The search identified 17 potential trials, and overall agreement between reviewers on eligibility was good. There was some debate between reviewers regarding the eligibility of the trial of Kassanos et al.17 However, since women randomised to the ‘no cerclage’ group in this trial were initially followed up weekly with vaginal ultrasonograms with the possibility of cerclage if a short cervix was found, it was decided that these control women were not comparable with those in other included trials, and the trial was excluded on this basis.

In total, nine trials were identified as being eligible for inclusion, all published. Table 2 describes these trials and summarises the results of assessing their methodological quality. For the trials where randomisation procedure was explicitly clarified,4,8,9,11–13,19 the methods described were robust, although for the majority of these trials we did not have sufficient information to check that the methods had been applied correctly. On inspecting key baseline characteristics (Table 3), however, these appeared well balanced between the two treatment groups for all trials. Due to the nature of the intervention, it was not possible to blind patients or clinicians to treatment for any of the trials.

Table 2.  Characteristics of included studies
StudyRandomisation procedure/allocation concealmentResults of checking randomisation procedureBlinding?Follow up after hospital discharge?Location of studyInclusion criteriaInterventionPrimary outcomes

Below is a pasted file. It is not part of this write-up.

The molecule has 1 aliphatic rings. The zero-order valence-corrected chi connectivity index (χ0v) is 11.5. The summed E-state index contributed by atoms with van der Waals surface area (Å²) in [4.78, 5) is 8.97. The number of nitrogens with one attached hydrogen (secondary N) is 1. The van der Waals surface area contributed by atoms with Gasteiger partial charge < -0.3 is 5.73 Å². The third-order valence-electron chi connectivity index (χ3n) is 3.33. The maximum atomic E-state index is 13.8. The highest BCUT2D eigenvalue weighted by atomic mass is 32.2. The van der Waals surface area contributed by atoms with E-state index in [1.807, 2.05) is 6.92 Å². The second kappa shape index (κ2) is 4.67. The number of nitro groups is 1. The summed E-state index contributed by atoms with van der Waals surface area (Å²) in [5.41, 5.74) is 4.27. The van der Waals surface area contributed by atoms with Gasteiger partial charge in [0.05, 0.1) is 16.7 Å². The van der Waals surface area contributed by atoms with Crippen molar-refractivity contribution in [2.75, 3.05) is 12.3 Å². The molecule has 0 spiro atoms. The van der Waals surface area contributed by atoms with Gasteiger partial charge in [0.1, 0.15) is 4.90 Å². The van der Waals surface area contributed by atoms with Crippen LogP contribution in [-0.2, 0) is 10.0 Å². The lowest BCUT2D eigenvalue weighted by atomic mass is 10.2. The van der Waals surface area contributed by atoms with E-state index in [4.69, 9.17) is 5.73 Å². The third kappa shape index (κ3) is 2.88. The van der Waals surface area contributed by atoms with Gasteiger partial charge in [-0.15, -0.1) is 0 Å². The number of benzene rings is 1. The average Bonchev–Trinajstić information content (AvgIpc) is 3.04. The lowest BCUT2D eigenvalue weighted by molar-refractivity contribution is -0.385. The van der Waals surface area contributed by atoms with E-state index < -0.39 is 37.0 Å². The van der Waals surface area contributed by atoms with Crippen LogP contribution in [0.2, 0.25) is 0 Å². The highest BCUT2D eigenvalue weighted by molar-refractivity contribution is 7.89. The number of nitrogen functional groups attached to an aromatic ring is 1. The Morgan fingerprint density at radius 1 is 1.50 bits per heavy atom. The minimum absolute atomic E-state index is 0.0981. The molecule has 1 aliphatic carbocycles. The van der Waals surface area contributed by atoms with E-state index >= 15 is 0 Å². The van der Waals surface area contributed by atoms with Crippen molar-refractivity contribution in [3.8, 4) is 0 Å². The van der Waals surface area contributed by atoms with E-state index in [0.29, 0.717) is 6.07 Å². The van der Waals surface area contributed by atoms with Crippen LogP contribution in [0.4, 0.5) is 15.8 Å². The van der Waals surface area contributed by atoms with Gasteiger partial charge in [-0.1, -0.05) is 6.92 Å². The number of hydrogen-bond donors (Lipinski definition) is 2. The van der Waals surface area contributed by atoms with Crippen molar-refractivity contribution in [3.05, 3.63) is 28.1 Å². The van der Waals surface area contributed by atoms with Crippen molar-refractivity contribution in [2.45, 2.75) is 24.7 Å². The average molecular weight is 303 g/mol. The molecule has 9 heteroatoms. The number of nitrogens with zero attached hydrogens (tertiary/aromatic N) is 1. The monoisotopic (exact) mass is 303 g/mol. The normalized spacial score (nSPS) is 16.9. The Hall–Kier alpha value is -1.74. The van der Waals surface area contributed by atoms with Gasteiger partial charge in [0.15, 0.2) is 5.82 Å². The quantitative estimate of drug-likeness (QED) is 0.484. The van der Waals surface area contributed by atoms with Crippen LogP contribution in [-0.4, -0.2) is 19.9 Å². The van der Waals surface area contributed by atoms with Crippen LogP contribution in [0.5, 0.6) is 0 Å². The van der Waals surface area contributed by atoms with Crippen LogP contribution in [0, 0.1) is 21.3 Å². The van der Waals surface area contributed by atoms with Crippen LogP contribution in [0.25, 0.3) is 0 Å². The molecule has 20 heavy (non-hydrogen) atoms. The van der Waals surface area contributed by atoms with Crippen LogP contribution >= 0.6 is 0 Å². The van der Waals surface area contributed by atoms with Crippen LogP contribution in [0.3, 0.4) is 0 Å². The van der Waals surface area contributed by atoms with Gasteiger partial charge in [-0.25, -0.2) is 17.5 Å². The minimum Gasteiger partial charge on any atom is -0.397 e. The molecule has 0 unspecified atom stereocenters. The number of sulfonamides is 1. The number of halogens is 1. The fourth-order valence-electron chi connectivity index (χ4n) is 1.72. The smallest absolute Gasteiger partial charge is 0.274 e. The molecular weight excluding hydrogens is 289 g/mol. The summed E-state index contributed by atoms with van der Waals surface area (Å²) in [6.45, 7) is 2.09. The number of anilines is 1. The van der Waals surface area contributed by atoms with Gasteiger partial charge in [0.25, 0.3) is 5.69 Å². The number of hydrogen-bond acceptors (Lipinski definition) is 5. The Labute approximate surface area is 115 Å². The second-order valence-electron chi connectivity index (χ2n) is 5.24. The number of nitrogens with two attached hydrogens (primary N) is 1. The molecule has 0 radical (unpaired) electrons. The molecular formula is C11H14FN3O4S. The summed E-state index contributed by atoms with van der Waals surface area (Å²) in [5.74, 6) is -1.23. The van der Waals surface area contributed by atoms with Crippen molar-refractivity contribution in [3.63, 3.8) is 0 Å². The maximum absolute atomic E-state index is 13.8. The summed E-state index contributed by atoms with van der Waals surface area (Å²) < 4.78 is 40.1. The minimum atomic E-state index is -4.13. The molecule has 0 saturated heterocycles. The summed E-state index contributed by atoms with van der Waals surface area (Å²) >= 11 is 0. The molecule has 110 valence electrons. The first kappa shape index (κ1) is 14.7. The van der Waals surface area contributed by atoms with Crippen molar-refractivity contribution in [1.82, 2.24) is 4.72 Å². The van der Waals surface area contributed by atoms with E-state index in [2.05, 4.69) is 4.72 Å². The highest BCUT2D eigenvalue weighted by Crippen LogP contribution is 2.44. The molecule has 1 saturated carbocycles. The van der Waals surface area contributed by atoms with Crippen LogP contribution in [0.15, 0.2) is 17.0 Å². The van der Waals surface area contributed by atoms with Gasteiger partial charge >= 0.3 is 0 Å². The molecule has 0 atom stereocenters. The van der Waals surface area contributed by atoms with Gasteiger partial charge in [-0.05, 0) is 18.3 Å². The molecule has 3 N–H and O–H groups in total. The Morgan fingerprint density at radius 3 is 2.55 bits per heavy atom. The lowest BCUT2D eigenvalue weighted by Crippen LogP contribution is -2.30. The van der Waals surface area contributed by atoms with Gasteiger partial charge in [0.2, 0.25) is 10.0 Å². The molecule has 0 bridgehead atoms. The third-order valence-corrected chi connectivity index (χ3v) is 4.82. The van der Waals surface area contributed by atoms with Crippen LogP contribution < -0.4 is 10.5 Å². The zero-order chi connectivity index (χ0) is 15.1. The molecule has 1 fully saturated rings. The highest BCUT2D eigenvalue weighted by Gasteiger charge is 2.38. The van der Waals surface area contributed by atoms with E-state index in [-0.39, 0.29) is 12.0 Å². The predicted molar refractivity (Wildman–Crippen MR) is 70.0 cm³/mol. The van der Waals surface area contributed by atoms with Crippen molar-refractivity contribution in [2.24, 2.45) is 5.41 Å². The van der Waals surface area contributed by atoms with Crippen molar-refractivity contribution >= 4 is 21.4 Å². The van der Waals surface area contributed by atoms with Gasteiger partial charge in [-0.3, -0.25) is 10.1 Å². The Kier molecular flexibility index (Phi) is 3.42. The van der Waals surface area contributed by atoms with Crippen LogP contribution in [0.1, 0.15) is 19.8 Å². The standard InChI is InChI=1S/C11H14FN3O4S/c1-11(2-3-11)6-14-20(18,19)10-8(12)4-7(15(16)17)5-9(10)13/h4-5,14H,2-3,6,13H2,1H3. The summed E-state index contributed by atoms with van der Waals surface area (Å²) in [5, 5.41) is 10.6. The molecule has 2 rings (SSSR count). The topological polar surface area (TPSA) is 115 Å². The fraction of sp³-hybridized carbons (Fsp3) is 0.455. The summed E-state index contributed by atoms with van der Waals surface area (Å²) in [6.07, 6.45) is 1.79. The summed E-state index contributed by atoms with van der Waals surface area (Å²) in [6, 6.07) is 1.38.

Althuisius et al.8Balanced blocks stratified for different inclusion criteria and two participating hospitals. Allocation by telephoneNot possible—date of randomisation/randomisation number not providedNoNoThe NetherlandsSingleton pregnancies; considered at high risk of PTD because cervical length <25 mm before 27 weeks of gestationMcDonald type suture with bedrest vs bedrest alonePTD <34 weeks of gestation; neonatal survival; neonatal morbidity
Berghella et al.9Computer-generated balanced blocks. Allocation by sequentially numbered opaque, sealed envelopesFirst block imbalanced. Authors confirmed an overlooked errorNoNoUSAEither at high risk of PTD based on previous obstetric history and identified during ultrasound screening between 14 and 23 weeks 6 days of gestation as having funnelling or a short cervix; or at low risk but found incidentally to have short cervixMcDonald type suture with bedrest vs bedrest alonePreterm birth <35 weeks